Mutualism is the flip side of Competition: both Organism A and Organism B emerge from the interaction with significant resource advantage. The difference is, in general, that these resources are shared not hoarded. The clarity that the structured definitions of interaction types can be immense. Particularly where Organism A and Organism B are digital assets. Take Tokens, for example. Tokens are generally built on top of a Blockchain Ledger. One of the driving design principles of Satoshi's Blockchain Ledger was to postion the Ledger as a Neutralist Symbiote. In terms of Organism A and Organism B being People who simply wish to exchange value without needing to know who the other person is or if they are trustworthy. Neutralism gives the Blockchain Ledger an ideal position for that: the Blockchain Ledger is Neutral. Which is actually a powerful position because it allows the Blockchain to mediate the intentions of Organism A and Organism B. In Bitcoin this is very simple. Indeed it is almost a simple as it can be. Transactions are vouchsafed by a mechanism of Proof of Work and the only real exchange is of value. The Bitcoin Ledger had a balanced, well thought out purpose and rationale. That clarity of intention, communicated to participants, makes Bitcoin, as a digital Organism, difficult to move to any of the other positions.
Bitcoin can be moved from Neutralism to Mutualism or Competition. That movement underpins the movement of Bitcoin Markets from Bull to Bear and makes the behaviour of such Market Actors as Whales into behaviour of interest because such scale of behaviour can become determinative of the future behaviour of all digital Organisms. While there are many, small Market Actors all using small digital assets - single Bitcoins, for example - the underpinning environment can be Mutualistic and foster Mutualism in transactions and digital assets. That kind of perspective, of analysing the Ledger, Cryptocurrency, and Tokens in terms of the strictly ecological interpretation of Symbiosis, gives rise to a powerful analytical tool. One which gives a perspective about different digital assets.
Symbiosis, in its full biological complexity, has the potential to underpin a distributed exchange with some incredibly powerful ways to interact and to analyse interactions. An exchange is, in the terms of Satoshi's original Bitcoin, the weakest link in the ecological web. There are always issues of trust; but, beyond those issues, there are subtle issues of what behaviours does an exchange drive. Exchanges that allow exchange across different Blockchain Ledgers need that transaction to be *maximally trusted*. Which is where Symbiosis as a biological concept gives analytical tools that facilitate an understanding of what can be expected from Symbiosis as a Distributed Exchange concept.
A distributed exchange, potentially, provides a Neutralist position from which Coins or Tokens with different intentions can be exchanged in what amounts to a trust product. Instead of being simply a way to swap one set of numbers for another, Symbiosis has the potential to create a new level of trust between different Cryptocurrencies and - far more critically - between Cryptocurrencies and Non Fungible Tokens. By providing an ecology that brings transparency and openness between disparate Ledgers, Non Fungible Tokens begin to cease being a vehicle for rug pulls and fradulence. Symbiosis provides a model for undertanding what an NFT intends to get out of participation. The analysis of a particular NFT in relation, to, say, Etherium and towards Collectors within the framework of trust, gives a strong movement towards Repuational Economics and away from purely value exchange models of interaction. In other words, it obliges NFTs to be more than simply a permutation of some generative art algorithm. In that respect, Symbiosis is a profoundly interesting way of analysing transactions and how worthwhile they are to Market Actors. It raises the stakes for an Exchange from being a way to cash out to being a way to cash in. To become part of a wider digitially mediated community that both benefits from the ecology created by the presence of the of the Exchange and contributes to the Exchange in terms of such things as Trust and being Trustworthy.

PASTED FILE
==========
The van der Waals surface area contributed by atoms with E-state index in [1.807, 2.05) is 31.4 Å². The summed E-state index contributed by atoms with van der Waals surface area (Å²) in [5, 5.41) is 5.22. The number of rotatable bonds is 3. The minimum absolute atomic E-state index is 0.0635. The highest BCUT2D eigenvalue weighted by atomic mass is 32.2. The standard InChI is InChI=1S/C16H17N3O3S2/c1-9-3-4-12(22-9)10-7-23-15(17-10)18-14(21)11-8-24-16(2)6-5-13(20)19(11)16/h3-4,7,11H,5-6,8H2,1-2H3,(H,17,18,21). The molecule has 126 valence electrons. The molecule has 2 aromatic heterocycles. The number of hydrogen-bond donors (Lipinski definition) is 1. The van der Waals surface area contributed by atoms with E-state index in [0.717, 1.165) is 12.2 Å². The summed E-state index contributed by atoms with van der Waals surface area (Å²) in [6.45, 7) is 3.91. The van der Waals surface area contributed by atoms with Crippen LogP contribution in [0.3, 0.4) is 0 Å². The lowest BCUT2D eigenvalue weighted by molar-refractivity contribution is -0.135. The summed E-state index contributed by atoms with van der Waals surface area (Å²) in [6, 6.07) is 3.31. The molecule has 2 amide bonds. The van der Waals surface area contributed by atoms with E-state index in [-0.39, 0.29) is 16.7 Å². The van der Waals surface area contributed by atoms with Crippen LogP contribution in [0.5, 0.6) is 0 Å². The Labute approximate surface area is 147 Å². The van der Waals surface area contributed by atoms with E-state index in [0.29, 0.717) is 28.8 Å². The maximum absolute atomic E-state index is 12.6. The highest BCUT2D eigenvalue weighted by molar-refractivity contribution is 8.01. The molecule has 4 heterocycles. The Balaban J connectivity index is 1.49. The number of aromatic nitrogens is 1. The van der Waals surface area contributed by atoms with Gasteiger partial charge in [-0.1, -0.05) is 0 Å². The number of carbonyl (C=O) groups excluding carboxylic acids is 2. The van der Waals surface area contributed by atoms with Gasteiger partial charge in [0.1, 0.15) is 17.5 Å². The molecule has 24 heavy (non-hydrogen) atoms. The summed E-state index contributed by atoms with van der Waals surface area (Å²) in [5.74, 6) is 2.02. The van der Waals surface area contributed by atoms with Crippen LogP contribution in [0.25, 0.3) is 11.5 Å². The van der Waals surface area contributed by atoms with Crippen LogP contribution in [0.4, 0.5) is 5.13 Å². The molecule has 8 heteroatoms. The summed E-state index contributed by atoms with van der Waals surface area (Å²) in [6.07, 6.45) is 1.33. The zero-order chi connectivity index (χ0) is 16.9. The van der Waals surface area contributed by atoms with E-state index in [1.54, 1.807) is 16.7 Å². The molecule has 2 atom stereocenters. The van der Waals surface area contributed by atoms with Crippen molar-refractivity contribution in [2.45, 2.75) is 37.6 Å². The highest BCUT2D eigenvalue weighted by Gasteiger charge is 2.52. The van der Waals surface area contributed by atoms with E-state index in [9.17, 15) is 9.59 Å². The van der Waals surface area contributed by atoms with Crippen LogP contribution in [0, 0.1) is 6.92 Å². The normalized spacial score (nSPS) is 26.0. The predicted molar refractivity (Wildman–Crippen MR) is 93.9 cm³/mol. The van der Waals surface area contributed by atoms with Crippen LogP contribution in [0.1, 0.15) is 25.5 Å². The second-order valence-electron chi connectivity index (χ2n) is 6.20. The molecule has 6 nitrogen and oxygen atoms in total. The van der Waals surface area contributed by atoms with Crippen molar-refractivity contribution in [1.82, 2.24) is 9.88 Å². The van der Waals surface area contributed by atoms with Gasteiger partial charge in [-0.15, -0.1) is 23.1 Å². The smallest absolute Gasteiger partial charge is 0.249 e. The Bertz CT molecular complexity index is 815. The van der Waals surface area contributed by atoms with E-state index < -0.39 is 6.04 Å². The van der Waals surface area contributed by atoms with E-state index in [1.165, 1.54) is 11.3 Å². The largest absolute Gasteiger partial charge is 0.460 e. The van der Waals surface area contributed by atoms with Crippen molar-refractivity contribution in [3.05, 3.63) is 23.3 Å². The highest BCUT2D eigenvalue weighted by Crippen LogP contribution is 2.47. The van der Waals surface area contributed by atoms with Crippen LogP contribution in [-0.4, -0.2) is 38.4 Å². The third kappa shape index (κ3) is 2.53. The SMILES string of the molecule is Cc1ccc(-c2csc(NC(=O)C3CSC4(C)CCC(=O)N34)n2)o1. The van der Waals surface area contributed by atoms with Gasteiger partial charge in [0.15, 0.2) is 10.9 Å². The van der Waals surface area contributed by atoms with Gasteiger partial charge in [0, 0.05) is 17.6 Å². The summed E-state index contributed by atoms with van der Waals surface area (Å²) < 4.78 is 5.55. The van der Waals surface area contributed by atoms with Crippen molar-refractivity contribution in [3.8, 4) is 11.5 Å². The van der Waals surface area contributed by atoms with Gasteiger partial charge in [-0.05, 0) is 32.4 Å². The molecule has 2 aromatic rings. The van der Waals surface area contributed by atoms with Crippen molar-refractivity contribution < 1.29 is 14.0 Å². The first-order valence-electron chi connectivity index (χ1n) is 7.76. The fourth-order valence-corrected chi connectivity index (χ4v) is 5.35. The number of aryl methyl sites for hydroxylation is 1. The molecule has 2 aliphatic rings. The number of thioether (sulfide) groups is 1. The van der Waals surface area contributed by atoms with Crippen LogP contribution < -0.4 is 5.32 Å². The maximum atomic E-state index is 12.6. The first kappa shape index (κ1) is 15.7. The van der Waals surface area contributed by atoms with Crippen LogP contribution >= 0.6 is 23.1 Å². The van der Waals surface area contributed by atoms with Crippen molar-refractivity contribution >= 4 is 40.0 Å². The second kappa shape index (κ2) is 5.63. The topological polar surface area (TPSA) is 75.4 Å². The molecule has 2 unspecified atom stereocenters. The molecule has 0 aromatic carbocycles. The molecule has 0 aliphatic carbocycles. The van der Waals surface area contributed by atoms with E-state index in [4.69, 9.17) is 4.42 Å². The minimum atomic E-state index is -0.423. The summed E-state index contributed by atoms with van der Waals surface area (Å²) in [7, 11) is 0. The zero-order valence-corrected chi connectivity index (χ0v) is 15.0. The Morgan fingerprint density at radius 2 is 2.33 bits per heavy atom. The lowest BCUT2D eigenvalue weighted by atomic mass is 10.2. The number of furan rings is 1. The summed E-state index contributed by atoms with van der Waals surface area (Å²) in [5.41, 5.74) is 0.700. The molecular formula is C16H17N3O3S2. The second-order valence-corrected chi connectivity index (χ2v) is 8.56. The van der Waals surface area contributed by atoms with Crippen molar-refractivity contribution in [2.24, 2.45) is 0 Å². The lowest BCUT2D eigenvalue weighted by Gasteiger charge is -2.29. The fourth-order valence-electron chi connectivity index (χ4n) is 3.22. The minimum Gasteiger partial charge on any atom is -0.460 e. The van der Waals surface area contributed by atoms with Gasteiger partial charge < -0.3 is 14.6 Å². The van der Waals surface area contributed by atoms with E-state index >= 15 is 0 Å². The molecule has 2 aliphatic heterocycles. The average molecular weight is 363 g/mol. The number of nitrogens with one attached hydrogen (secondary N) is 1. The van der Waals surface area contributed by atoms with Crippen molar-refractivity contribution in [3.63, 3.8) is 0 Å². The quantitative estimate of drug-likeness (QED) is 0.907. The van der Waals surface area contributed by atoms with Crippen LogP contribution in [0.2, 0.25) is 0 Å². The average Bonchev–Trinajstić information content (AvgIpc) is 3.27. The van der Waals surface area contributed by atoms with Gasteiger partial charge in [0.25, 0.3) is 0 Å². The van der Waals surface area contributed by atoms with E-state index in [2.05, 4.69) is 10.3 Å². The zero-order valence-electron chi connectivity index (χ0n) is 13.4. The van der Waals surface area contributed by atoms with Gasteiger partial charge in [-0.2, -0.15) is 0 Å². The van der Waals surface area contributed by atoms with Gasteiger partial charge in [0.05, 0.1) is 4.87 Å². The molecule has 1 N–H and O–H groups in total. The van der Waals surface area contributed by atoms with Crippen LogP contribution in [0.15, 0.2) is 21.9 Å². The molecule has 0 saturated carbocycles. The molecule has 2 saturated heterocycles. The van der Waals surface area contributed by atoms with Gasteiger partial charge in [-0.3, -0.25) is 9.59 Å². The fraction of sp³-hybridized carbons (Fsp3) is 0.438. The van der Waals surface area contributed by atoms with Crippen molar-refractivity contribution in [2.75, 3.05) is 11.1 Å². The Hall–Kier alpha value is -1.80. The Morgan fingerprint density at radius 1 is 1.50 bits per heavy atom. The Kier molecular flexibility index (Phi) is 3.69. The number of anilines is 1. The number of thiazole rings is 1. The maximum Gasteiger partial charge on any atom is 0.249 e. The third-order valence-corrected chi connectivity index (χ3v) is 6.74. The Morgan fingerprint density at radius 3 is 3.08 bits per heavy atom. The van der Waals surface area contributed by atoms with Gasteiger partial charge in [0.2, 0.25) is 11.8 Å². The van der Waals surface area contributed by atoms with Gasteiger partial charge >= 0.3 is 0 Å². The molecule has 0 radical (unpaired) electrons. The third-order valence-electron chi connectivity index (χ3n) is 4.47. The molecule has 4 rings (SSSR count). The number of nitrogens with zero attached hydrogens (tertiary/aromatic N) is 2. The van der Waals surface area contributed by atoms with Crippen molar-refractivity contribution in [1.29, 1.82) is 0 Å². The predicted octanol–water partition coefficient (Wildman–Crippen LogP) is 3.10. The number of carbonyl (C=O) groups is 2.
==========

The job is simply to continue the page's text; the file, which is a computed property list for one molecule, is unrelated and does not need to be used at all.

The bottom line for such an approach - Symbiosis - is that Market Actors have a far clearer idea about what they intend to put in and what they intend to take out. Something that benefits such things as NFTs where it can be unclear which parts of the NFT can be trustd to benefit and which parts are just cost. Rather than just being something sold on the Hype Cycle, NFTs become something with an analysable value growth cycle. That ability to analyse in terms of System Components - Block Chain Ledgers, Tokens, Coins, and so on - as interacting Organisms gives a powerful technique for demystifying the various digital assets. Which, in turn, gives a set of conceptual tools for understanding potentially competing coins or ledgers.
An exchange that is both distributed and functionally inter-Ledger builds a powerful basis for understanding both market conditions for the purposes of exchange but also a powerful means for understanding whatever it is that coins embody in terms of value and community. It takes a step closer to connecting the purely virtual with the purely physical domains of economics. With practice, experience of recognising scam coins and high risk use cases can be communicated in a more standard language and that communication backed up with a solid infrastructure that can be, if needed, used to demonstrate intuitions about the value and behaviour of digital assets.